A 2.8 km-long Kallang Expressway (KLE) was envisioned as early as 1981, serving as a link between the Pan Island Expressway (PIE) and East Coast Parkway (ECP). It would have become the shortest expressway in Singapore if it was built.[6]

The modern Kallang-Paya Lebar Expressway (KPE) was first conceptualised in the preliminary plans of 1997, merging the KLE and the Paya Lebar Expressway (PLE) into a single expressway.

Construction on KPE started in the year 2001, and was fully completed in 2008. On 23 June 2007, the northern end of the expressway between Tampines Road from the new Defu Flyover and the Tampines Expressway was opened to traffic, and was temporarily named Tampines Service Road.[7] Tampines Road will therefore no longer connect with the Tampines Expressway at the Tampines Flyover. The Defu Flyover along Tampines Road, along with the traffic signals, were commissioned on the same day from 1000 hours.[8]

On 27 July 2007, the LTA announced the opening of the southern ECP-PIE section of the expressway (Phase 1) to traffic on 26 October that year.[9] The entire expressway opened to traffic on 20 September 2008.[2][3]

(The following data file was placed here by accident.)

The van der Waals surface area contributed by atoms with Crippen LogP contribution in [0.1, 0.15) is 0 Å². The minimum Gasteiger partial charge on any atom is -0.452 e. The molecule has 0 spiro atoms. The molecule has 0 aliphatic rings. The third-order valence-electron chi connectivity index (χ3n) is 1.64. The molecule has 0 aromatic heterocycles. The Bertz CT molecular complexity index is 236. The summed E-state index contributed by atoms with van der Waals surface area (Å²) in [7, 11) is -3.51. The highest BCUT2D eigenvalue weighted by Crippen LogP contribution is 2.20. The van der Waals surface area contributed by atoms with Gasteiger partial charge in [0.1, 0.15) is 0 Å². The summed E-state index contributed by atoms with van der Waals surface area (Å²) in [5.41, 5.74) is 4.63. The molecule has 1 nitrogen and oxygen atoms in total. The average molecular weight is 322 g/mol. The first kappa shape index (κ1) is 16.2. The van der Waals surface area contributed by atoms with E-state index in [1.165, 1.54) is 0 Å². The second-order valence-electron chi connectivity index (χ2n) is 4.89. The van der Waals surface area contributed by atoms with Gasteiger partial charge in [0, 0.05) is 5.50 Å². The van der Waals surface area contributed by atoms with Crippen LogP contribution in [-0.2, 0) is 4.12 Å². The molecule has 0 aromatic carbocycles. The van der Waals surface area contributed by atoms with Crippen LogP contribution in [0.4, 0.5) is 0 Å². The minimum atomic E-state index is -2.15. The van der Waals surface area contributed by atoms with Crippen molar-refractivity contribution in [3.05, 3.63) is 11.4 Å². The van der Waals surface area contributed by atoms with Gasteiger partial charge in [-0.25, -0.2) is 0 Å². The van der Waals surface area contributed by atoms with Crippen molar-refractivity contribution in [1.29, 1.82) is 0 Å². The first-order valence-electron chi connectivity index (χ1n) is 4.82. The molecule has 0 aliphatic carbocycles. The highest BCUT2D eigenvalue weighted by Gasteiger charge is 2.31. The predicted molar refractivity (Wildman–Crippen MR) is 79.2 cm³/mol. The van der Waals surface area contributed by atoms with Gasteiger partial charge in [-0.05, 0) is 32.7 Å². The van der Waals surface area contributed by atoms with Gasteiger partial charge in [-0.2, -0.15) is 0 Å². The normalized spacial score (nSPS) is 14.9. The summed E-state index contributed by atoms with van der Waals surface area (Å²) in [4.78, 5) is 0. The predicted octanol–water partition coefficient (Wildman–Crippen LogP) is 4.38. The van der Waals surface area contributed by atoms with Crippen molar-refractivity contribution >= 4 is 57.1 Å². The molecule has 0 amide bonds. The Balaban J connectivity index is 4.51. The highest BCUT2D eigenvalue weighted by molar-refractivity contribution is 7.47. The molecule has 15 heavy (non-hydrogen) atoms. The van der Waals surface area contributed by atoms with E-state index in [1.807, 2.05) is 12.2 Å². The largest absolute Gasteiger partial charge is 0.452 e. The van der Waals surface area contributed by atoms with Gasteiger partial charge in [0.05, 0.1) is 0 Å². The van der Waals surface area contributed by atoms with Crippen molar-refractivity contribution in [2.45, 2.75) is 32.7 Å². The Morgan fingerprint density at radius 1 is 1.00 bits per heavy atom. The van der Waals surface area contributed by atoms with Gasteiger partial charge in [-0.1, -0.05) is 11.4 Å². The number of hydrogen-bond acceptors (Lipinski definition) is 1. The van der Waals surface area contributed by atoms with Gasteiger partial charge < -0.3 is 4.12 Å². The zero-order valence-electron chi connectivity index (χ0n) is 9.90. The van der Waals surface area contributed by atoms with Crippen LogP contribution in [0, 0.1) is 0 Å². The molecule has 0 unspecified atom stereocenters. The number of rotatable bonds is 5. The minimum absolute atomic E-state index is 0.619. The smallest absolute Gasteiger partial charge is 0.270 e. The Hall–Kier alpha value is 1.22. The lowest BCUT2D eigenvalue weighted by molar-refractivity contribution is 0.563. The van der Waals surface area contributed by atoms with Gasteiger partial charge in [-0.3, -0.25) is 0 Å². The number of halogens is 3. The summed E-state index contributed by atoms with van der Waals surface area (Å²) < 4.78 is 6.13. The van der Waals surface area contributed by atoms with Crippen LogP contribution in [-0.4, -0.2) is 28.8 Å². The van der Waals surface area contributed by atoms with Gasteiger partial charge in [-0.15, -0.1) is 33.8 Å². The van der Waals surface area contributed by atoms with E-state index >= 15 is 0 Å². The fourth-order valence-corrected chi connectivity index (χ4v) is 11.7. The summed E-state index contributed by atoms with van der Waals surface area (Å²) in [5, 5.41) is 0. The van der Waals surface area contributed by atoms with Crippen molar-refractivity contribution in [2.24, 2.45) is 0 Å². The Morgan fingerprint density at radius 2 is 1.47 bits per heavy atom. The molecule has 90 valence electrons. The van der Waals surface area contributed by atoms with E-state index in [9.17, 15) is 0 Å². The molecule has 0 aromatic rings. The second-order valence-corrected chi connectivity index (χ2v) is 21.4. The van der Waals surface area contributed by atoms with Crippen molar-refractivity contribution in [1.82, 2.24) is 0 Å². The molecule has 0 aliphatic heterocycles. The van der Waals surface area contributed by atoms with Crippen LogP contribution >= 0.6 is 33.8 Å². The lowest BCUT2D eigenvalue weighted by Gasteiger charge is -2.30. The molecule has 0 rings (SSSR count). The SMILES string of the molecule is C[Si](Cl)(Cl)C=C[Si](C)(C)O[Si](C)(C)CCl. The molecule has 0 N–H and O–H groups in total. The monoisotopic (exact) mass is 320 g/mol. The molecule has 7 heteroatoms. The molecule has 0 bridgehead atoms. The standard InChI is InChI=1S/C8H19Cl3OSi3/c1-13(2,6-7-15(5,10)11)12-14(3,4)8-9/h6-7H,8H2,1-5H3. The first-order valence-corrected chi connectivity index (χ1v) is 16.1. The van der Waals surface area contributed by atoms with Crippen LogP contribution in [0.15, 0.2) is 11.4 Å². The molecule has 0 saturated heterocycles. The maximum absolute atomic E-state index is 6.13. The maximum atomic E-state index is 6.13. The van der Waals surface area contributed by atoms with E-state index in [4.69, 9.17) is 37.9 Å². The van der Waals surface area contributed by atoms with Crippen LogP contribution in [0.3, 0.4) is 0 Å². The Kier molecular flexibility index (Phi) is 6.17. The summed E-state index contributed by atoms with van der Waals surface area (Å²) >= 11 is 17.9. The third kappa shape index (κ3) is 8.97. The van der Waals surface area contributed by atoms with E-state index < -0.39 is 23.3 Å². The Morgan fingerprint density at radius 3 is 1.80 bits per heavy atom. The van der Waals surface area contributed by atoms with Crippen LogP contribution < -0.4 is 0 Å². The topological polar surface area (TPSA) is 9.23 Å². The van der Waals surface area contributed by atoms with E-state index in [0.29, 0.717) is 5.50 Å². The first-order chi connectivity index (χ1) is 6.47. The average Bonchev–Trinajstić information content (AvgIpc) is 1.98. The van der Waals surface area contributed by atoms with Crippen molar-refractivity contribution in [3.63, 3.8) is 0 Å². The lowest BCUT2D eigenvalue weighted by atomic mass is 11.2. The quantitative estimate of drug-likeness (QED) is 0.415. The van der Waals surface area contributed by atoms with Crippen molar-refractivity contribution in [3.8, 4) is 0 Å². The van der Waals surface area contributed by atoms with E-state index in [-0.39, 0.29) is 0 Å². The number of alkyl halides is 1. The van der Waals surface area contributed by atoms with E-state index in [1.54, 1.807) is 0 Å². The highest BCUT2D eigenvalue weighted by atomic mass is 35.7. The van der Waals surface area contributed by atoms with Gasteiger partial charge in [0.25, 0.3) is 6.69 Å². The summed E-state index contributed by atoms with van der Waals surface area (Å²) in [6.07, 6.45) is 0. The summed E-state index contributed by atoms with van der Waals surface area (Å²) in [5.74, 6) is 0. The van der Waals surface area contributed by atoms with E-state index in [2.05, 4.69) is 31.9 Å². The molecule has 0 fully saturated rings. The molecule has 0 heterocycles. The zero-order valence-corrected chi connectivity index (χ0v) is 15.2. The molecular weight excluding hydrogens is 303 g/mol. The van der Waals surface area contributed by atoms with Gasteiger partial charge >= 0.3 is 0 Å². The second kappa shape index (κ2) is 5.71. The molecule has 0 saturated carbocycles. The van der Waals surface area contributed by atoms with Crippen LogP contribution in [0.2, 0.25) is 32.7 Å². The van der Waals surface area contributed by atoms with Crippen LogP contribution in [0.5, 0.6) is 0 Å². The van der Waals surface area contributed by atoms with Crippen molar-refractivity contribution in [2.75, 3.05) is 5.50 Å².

The Kallang-Paya Lebar Expressway under construction in 2005

The Kallang section of the expressway starts from eastern end of the Marina Coastal Expressway, where it also interchanges with the East Coast Parkway near the fourteen-kilometre mark of the ECP in a northward direction, goes underground below the Geylang River, cuts across the Kallang Sports Complex to the west of the National Stadium, comes to an interchange at the Mountbatten Road/Nicoll Highway/Guillemard Road junction, crosses the East West MRT line, before ending with an interchange with the Pan Island Expressway at the thirteen-kilometre mark of the latter. It adds along some slip roads and minor roads.